Wednesday, May 18, 2005


Knowing that I would likely be unable to leave the house much last weekend, suffering from a cold from hell that refuses to die, I rented four movies. I proceeded to watch all four, and in fact rented a fifth (turns out I can’t watch Before Sunrise again without watching its sequel Before Sunset another time as well). My mood was eclectic, as evidenced by the films I picked up: The Woodsman, Before Sunrise, P.S., and Wimbledon.

Considering I have so many movies to write about, let’s try something a bit different here—I’ll write about each movie, but in a separate entry. Yet I suspect common themes will run throughout all the entries as I examine the ways they perhaps parallel or comment upon each other.

All four films feature a romance at the center of the plot. I’m not really a romantic movie person—I avoid the Sandra Bullock/Julia Roberts type romantic comedy nonsense that perpetuates various romantic myths while avoiding any deeper insight into the true challenge of maintaining love over time. Truthfully, I simply can’t suspend my disbelief long enough to tolerate the gross inconsistencies of romantic comedies.

Take Wimbledon. I rented this in honor of a friend who would have enjoyed the simple and passionate love presented: “I wish I had a boyfriend,” she would opine. Yet cynical, crusty me instead marveled that despite being in the midst of the Wimbledon competition, the two top competitors find the time to spend an entire day in the country. They even enjoy a 10-mile run, in completely inappropriate shoes that would ruin better feet than theirs. Sure, the movie mentions their practice matches, but these occur for the most part off screen.

Of course, this movie isn’t really about sports—it is a love story. Actually, that isn’t true, either. Wimbledon tells the story of a washed up, rich kid tennis star, Peter Colt (played by Paul Bettany), who never reached his full potential. After engaging in a sexual relationship with Kirsten Dunst’s American superstar Lizzie Bradbury, however, Colt suddenly starts to win. Achieving sexual potency, Colt attains a certain athletic potency as well. He suddenly has a reason to win: to impress a girl. Wow. My point, however, is that the film isn’t really about two people falling in love and dealing with the ramifications of being in a relationship. Rather, the film focuses on how the male character becomes a better athlete and person through sex, er…, love.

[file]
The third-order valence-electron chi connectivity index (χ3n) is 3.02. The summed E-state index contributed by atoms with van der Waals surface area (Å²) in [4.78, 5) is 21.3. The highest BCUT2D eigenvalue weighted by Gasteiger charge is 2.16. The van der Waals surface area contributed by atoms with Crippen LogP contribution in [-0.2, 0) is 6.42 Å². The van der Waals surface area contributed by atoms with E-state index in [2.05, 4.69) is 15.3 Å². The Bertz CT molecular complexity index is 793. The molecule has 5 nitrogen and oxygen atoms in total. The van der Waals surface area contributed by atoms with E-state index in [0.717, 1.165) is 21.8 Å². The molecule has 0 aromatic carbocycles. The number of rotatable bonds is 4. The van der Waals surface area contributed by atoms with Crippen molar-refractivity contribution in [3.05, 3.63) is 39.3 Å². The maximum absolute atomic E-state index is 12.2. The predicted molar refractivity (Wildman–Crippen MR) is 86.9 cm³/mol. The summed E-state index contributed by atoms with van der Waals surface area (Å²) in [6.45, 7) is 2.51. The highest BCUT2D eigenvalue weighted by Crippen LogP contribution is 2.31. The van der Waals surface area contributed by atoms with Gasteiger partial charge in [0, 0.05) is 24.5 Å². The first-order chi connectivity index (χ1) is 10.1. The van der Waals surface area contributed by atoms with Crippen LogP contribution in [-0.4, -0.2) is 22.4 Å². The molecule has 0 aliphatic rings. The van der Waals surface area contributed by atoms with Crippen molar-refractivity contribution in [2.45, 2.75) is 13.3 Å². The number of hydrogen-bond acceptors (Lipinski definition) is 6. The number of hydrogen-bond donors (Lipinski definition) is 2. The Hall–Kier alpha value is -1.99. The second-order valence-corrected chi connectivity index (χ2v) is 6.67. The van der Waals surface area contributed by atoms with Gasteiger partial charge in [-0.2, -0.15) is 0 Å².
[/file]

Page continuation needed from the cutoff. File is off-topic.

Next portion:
In essence, Colt discovers he needs to bed Lizzie in order to win. Sex doesn’t have the same effect on Lizzie, who loses her match after Colt sneaks into her bedroom for his fix. An angry Lizzie refuses to see Colt. So of course he starts to lose in the finals. Thankfully, the film didn’t get really gross. When Lizzie shows up in his locker room during the Wimbledon final, I almost expected the couple to engage in a quickie—you know, so Lizzie could show she was a team player. Instead, they just talked. And suddenly, Colt returns to the game a better player.

Lizzie’s career takes a nosedive after the romance blossoms, though the script also credits superstition and just bad luck for her loss in the quarter round. But her career matters most to her father. For in allowing Colt to sneak into her bed the night before she loses, Lizzie chooses Colt over winning. Repeatedly she ignores her father’s advice to keep her focus on the game in order to spend time with her boyfriend.

So what theme can we take from this? Love makes men feel stronger and better versions of themselves. Women become distracted and choose men over focusing on themselves. Am I being too harsh?

I will admit that I was surprised the film focused so much on Bettany’s character. The previews led me to believe the movie’s story was more egalitarian. Yet we never get inside Lizzie's mind like we do Colt's. Her loss happens off screen, and her eventual success as a tennis star exists only as a side note mentioned by Colt's character as he wraps up the film's narrative at the end.

Of course, the producers are no dummies: Dunst is a bigger star than Bettany, best known for marrying the hot girl from A Beautiful Mind (a film he also starred in, actually). So it is no surprise Dunst running around in a short tennis skirt dominated the commercials and trailer for the film. Yet as I will demonstrate, Wimbledon is not alone in its narrow focus on one member of a love relationship. To be continued…

Interesting note: one of the script’s credited writers, Adam Brooks, also wrote the Bridget Jones sequel, Practical Magic, and French Kiss. An entire career based on romance. Wonder how he lives with himself.


At 11:38 AM, Anonymous Anonymous said...

While you have the gift of eloquently expressing yourself on the written page, I can assure you this stupid little film did not deserve the in-depth analysis you gave it.

A ludicrous story, plot and movie.

I cannot decide if my time was more completely wasted watching it or your time was in reviewing it to the extent you did. Not a criticism, Ms. Feminist, just an observation.


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